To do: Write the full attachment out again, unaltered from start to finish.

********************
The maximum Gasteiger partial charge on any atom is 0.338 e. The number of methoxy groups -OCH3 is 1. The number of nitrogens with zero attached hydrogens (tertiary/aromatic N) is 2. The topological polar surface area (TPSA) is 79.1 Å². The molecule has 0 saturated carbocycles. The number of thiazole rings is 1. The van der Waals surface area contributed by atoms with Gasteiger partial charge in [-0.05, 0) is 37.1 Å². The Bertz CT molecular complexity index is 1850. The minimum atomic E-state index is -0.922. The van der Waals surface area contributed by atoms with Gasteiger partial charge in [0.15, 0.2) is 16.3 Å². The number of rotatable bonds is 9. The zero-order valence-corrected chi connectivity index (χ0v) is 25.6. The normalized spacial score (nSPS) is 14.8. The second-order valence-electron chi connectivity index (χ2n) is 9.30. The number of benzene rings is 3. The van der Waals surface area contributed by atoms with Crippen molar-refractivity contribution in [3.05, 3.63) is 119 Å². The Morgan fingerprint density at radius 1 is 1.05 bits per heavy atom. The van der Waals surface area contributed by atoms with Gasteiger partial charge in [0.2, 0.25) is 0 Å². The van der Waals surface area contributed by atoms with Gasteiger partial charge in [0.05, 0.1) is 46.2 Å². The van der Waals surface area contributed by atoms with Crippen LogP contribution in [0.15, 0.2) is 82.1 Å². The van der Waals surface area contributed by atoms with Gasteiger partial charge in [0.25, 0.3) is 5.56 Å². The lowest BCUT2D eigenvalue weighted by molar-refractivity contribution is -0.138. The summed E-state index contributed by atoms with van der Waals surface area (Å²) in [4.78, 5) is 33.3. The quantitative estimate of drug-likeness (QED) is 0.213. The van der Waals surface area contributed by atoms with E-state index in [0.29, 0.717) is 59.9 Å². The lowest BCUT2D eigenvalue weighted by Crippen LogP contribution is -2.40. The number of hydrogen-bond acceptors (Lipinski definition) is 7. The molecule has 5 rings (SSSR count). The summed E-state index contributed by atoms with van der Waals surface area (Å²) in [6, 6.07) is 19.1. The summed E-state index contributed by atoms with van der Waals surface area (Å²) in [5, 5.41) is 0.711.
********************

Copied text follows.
The maximum Gasteiger partial charge on any atom is 0.338 e. The number of methoxy groups -OCH3 is 1. The number of nitrogens with zero attached hydrogens (tertiary/aromatic N) is 2. The topological polar surface area (TPSA) is 79.1 Å². The molecule has 0 saturated carbocycles. The number of thiazole rings is 1. The van der Waals surface area contributed by atoms with Gasteiger partial charge in [-0.05, 0) is 37.1 Å². The Bertz CT molecular complexity index is 1850. The minimum atomic E-state index is -0.922. The van der Waals surface area contributed by atoms with Gasteiger partial charge in [0.15, 0.2) is 16.3 Å². The number of rotatable bonds is 9. The zero-order valence-corrected chi connectivity index (χ0v) is 25.6. The normalized spacial score (nSPS) is 14.8. The second-order valence-electron chi connectivity index (χ2n) is 9.30. The number of benzene rings is 3. The van der Waals surface area contributed by atoms with Crippen molar-refractivity contribution in [3.05, 3.63) is 119 Å². The Morgan fingerprint density at radius 1 is 1.05 bits per heavy atom. The van der Waals surface area contributed by atoms with Gasteiger partial charge in [0.2, 0.25) is 0 Å². The van der Waals surface area contributed by atoms with Gasteiger partial charge in [0.05, 0.1) is 46.2 Å². The van der Waals surface area contributed by atoms with Crippen LogP contribution in [0.15, 0.2) is 82.1 Å². The van der Waals surface area contributed by atoms with Gasteiger partial charge in [0.25, 0.3) is 5.56 Å². The lowest BCUT2D eigenvalue weighted by molar-refractivity contribution is -0.138. The summed E-state index contributed by atoms with van der Waals surface area (Å²) in [4.78, 5) is 33.3. The quantitative estimate of drug-likeness (QED) is 0.213. The van der Waals surface area contributed by atoms with E-state index in [0.29, 0.717) is 59.9 Å². The lowest BCUT2D eigenvalue weighted by Crippen LogP contribution is -2.40. The number of hydrogen-bond acceptors (Lipinski definition) is 7. The molecule has 5 rings (SSSR count). The summed E-state index contributed by atoms with van der Waals surface area (Å²) in [6, 6.07) is 19.1. The summed E-state index contributed by atoms with van der Waals surface area (Å²) in [5, 5.41) is 0.711.